The Medieval Warm Period in Antarctica: How two one-data-point studies missed the target

Watts Up With That?

Guest essay by Sebastian Lüning

A common claim by warmists in the climate debate is the alleged absence of the Medieval Warm Period (MWP) in the Southern Hemisphere. In a previous post we discussed the MWP in Australia, New Zealand and Oceania. In the following, we will take a look at Antarctica.

In 2012 a group led by Robert Mulvaney of the British Antarctic Survey published in Nature an ice-core record of deuterium variations from James Ross Island, off the northeastern tip of the Antarctic Peninsula, in which deuterium was used as a temperature proxy. Whilst they found indeed a slight warming centred around 1000 AD, later developments are puzzling. Unexpectedly, the highest temperatures of the past millennium occurred during the Little Ice Age (LIA) around 1750 AD (Fig. 1). And the coldest temperatures were found at 1400 AD, during the late MWP. Based on this apparent mismatch with the…

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Violating the norms and ethos of science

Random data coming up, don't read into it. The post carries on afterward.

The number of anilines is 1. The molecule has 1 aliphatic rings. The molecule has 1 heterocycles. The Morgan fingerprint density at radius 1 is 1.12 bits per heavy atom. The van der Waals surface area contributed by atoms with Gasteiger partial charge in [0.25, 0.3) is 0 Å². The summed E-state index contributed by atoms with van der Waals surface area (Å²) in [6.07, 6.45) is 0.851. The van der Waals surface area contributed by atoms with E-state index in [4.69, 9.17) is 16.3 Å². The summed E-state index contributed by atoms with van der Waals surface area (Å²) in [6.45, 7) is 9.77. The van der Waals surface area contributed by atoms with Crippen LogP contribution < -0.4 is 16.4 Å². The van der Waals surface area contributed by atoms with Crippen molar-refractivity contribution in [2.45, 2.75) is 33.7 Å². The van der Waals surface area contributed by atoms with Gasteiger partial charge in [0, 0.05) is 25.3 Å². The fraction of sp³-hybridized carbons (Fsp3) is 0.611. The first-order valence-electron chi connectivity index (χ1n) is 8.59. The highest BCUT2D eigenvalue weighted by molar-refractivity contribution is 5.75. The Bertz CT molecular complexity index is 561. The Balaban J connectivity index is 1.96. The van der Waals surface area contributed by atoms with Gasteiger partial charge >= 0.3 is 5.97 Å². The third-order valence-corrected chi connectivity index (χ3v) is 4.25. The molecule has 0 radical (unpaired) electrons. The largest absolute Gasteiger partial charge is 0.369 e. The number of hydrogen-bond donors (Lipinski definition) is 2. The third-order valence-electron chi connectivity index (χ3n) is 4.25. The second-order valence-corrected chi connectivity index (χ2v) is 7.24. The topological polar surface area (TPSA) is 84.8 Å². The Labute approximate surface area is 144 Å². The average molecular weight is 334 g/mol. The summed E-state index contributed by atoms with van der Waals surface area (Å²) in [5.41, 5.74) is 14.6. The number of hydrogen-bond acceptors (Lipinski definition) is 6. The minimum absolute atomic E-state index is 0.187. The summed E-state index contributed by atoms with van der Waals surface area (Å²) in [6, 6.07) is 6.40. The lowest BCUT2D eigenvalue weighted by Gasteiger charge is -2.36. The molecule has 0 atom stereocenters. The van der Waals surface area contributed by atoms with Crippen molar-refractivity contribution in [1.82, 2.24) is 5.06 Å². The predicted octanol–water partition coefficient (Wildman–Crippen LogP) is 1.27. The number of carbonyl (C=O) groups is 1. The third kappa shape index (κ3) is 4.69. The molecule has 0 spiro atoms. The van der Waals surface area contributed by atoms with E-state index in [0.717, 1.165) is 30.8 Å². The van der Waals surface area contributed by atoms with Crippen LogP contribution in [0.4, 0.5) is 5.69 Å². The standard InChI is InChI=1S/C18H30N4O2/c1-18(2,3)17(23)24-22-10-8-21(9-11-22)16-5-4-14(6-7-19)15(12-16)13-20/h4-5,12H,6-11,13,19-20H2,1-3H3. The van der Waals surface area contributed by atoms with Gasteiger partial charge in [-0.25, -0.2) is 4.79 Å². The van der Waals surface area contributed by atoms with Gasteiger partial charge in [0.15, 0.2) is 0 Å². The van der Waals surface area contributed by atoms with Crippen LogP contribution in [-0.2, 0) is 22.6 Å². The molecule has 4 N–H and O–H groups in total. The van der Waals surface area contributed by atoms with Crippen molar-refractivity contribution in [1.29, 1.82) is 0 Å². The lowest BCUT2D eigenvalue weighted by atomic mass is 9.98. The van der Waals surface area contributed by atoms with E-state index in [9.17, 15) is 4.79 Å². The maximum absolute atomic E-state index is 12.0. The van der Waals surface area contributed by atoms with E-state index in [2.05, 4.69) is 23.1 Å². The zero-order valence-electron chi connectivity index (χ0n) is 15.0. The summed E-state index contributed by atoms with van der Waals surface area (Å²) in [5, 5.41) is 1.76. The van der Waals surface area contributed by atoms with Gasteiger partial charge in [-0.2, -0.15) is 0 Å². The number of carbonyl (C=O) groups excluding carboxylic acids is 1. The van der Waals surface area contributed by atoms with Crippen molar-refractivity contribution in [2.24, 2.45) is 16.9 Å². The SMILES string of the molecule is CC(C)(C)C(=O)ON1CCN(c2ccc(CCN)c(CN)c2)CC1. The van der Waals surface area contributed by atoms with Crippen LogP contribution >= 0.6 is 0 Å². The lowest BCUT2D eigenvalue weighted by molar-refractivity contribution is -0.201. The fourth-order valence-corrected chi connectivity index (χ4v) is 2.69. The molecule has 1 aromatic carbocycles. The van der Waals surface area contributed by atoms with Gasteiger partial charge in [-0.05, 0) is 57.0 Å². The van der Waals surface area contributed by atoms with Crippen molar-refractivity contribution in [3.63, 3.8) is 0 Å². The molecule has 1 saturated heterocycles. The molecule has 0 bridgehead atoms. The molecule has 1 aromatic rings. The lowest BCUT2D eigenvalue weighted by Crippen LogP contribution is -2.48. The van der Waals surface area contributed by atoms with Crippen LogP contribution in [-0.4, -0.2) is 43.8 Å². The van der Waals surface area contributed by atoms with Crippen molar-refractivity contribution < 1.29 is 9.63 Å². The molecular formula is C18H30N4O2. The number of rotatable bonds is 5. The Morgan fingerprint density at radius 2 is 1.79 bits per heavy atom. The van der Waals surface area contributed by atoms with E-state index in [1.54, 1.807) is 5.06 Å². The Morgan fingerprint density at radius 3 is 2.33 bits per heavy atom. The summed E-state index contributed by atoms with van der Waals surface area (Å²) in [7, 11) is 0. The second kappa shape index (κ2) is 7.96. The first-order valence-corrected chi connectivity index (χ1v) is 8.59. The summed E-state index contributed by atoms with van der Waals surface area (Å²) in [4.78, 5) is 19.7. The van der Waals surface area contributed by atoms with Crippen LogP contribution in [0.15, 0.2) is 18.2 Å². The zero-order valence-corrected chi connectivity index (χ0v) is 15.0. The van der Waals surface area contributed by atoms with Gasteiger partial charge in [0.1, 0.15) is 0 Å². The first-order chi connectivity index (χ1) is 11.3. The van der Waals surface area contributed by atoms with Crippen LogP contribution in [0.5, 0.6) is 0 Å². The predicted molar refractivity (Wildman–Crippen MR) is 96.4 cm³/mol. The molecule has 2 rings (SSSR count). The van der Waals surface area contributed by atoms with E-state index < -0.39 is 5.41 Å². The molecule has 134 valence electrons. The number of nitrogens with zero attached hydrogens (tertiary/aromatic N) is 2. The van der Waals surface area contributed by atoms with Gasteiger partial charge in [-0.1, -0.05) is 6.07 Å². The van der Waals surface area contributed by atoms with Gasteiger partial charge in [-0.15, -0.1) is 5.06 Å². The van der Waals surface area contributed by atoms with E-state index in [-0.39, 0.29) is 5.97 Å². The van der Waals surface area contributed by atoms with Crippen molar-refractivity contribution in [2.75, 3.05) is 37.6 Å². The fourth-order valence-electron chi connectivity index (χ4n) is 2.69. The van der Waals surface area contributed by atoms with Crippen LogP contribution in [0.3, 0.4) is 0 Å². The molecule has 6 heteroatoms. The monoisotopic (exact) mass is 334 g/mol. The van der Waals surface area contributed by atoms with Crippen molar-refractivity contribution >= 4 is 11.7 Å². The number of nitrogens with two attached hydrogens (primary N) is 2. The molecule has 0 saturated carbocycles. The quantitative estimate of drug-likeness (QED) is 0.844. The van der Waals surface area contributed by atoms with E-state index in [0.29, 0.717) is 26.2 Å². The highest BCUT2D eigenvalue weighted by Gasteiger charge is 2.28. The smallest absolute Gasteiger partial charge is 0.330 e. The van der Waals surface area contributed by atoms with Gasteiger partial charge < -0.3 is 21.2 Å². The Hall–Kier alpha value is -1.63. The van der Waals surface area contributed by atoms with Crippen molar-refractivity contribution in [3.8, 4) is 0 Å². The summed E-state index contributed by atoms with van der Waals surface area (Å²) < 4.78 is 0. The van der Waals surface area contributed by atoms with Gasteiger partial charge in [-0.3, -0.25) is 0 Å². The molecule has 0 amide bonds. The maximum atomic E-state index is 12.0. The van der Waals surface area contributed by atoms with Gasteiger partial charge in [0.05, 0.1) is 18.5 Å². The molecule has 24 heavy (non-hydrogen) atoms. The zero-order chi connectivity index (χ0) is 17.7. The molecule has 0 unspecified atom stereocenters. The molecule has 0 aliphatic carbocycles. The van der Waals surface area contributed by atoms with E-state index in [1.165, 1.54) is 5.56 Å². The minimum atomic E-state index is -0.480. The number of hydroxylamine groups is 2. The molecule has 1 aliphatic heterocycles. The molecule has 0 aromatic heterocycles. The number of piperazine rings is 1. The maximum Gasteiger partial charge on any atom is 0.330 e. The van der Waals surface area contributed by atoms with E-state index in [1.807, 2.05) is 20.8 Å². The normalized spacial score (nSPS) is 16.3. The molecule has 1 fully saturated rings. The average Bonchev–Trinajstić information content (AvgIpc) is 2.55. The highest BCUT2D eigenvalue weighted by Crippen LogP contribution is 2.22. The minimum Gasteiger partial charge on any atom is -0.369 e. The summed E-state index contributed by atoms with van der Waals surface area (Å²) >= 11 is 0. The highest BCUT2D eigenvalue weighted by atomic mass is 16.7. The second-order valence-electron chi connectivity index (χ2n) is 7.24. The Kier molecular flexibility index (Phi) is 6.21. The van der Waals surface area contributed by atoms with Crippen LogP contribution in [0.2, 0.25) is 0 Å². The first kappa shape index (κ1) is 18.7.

Judith Curry gives a brilliant and thorough critique of a recent paper…

Climate Etc.

by Judith Curry

Don’t let transparency damage science.  – Stephan Lewandowsky & Dorothy Bishop

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Undersea volcanoes may be impacting long-term climate change

reblogged from Climate Etc.
Undersea volcanoes may be impacting long-term climate change

by Alan Longhurst

I think this paper on on ocean tides, sea-floor volcanoes and Milankevitch cycles is a game changer.

Mid-ocean ridge eruptions as a climate valve

Maya Tolstoy

Abstract. Seafloor eruption rates and mantle melting fueling eruptions may be influenced by sea level and crustal loading cycles at scales from fortnightly to 100 kyr. Recent mid-ocean ridge eruptions occur primarily during neap tides and the first 6 months of the year, suggesting sensitivity to minor changes in tidal forcing and orbital eccentricity. An ~100 kyr periodicity in fast-spreading seafloor bathymetry and relatively low present-day eruption rates at a time of high sea level and decreasing orbital eccentricity suggest a longer-term sensitivity to sea level and orbital variations associated with Milankovitch cycles. Seafloor spreading is considered a small but steady contributor of CO2 to climate cycles on the 100 kyr time scale; however, this assumes a consistent short-term eruption rate. Pulsing of seafloor volcanic activity may feed back into climate cycles, possibly contributing to glacial/interglacial cycles, the abrupt end of ice ages, and dominance of the 100 kyr cycle.

M. Tolstoy, Mid-ocean ridge eruptions as a climate valve, doi:10.1002/2014GL063015, Geophys. Res. Lett. 2015 [abstract] [manuscript]

A post at WUWT includes the press release from Columbia University

The AGU also issued a press release [link]